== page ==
‘It’s Not an Island Paradise for Everyone’: Maurice Tomlinson Is Fighting an Uphill Battle Against Homophobia in Jamaica

Tomlinson will be the keynote speaker for the 'Forget Columbus Day Awards' fundraiser on Oct. 16

By |2021-09-27T16:04:04-04:00September 27th, 2021|National, News|

When Maurice Tomlinson married his husband, Tom Decker, in 2011, he did not plan on saying goodbye to his home country of Jamaica. He certainly didn’t expect Jamaica to say goodbye to him. But that’s exactly what happened.

Tomlinson wasn’t out in Jamaica, a country considered by some as one of the most homophobic in the world — that is, he wasn’t out in his native land until he was outed. When he returned to the island after his wedding in Canada to complete the filing process for Canadian residency, he found that a photo of his wedding had been published in a Jamaican newspaper.

“I got a lot of death threats, and I had to get out of Jamaica,” Tomlinson tells Pride Source via telephone from his home in Kingston, Ontario. 

“I didn’t stay away, because I realized if I did, I’d let the bullies win,” he says. But going back required a “very strict security protocol.”

Keep in mind, Tomlinson is one of the lucky ones. 

“I realized something very important,” he says. “There is a power in visibility. People fear what or who they don’t know.”

And fear of LGBTQ+ people is high in Jamaica. “Because the church has gotten away with preaching all this nonsense,” he says, including spreading hateful lies about the gay community. In the eyes of the church community in Jamaica, gays are pedophiles who spread AIDS. Combating these stereotypes is crucial. “Without it, we will never ever achieve any kind of liberty or equality because we will always be feared,” he says.

And so, Tomlinson has become a leading figure in LGBTQ+ activism in Jamaica.

“If people don’t see who this hate is directed against, then it’s easy for them to buy the rhetoric,” Tomlinson says. “It was important for me because I had the privilege of leaving if there was violence,” unlike many in Jamaica. 

“I’m not naive enough to think I will always escape,” he admits. “I know that my safety is not guaranteed. I also know that with any kind of liberation movement you have to take calculated risks.”

Those risks are necessary even when the stakes are high. That’s why Tomlinson is involved in lawsuits challenging anti-LGBTQ+ laws in the Caribbean and is fighting to have his marriage recognized by the Jamaican government so he can return with his husband without all of their civil rights being stripped away from them.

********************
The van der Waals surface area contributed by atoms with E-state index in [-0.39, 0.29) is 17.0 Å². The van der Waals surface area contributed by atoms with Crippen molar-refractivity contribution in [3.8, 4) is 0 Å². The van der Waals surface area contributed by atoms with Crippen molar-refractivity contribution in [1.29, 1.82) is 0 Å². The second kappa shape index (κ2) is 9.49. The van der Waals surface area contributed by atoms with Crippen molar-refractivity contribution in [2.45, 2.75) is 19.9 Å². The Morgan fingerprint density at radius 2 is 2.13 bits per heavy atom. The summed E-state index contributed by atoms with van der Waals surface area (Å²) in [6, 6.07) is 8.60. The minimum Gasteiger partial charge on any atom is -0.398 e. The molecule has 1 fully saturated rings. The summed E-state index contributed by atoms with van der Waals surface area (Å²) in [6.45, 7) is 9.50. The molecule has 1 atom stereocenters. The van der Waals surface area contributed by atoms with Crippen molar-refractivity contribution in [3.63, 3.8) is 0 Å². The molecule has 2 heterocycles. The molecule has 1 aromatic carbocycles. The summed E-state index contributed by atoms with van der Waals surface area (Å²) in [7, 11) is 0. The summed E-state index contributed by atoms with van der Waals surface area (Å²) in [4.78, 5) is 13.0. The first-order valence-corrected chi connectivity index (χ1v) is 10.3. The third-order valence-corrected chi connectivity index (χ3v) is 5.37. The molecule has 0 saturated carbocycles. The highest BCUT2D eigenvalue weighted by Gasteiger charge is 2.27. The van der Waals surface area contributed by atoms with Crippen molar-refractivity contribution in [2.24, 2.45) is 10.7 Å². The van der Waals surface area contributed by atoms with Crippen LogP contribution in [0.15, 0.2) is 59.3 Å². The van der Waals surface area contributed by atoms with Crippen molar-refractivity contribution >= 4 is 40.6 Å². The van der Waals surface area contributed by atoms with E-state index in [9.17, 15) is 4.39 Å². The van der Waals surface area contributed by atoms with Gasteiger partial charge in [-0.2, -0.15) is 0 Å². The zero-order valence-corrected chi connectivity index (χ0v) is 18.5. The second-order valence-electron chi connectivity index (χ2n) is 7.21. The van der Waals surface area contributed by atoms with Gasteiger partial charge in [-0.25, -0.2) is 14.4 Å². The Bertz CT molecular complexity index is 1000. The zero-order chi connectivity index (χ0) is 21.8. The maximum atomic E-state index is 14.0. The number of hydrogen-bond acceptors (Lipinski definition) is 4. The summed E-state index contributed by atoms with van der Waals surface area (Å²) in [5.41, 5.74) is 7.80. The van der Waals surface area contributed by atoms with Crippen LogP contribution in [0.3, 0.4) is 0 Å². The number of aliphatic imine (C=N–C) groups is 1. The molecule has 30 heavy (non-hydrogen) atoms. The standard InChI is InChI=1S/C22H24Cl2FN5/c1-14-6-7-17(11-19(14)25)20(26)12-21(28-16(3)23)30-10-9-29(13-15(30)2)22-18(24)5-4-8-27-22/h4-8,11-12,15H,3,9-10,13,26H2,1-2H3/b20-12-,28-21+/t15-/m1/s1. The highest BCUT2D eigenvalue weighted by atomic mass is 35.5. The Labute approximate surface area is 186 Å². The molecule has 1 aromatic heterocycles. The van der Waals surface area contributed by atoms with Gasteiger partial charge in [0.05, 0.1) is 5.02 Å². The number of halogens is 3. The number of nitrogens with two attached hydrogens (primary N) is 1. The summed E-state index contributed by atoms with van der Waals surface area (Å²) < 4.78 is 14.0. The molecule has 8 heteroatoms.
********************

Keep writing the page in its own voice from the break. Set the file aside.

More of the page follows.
“If I didn’t attempt to make a change, then I would have to live with the Jamaica that I inherited,” he says. “I have to try and change it, or I have no reason to complain; I just have to accept it, and I can’t accept it.”

One of the reasons Tomlinson would like to return is family. “My mother died earlier this year in March, and my father is alone now,” he says.

His mother’s death was hard on the family — the ingrained homophobia in Jamaican culture made everything worse.

“One minister actually told my mother while she was sick and dying that she wasn’t being cured because she wouldn’t disown me,” Tomlinson says. Even though his mother had been “a pillar of the church” for more than 50 years, the church initially balked at holding her service there. All because her son is gay.

This has been hard on Tomlinson’s father, for whom the church used to be a strong support. “He’s pretty much disassociated with the church,” he says. “He doesn’t like people around him because he doesn’t trust them any more.” 

This isolation coupled with his father’s chronic diabetes worries Tomlinson a great deal.

“That’s another reason I want to go back, but I want to be able to take my husband with me. Because if anything were to happen to me on the island,” he says, “my husband is a legal stranger.” Considering his history of receiving death threats, that’s not a risk he wants to take.

Tomlinson says one of the greatest myths about Jamaica is that it’s an island paradise for everyone, an idea perpetuated by tourists who visit and only see a small part of the island.

“‘I’ve been to Jamaica and it looks fine, it’s safe,’” Tomlinson hears people say. “No, you’ve been to a resort. You stay behind a huge wall for seven days eating and drinking to your heart’s content.”

Compared to the island as a whole, “That resort could be on Mars.”

He says employees in the resorts receive extensive sensitivity training. “There’s an expectation that LGBT tourists are more tolerated because they’re foreign,” he says. LGBTQ+ locals, however, are not accepted.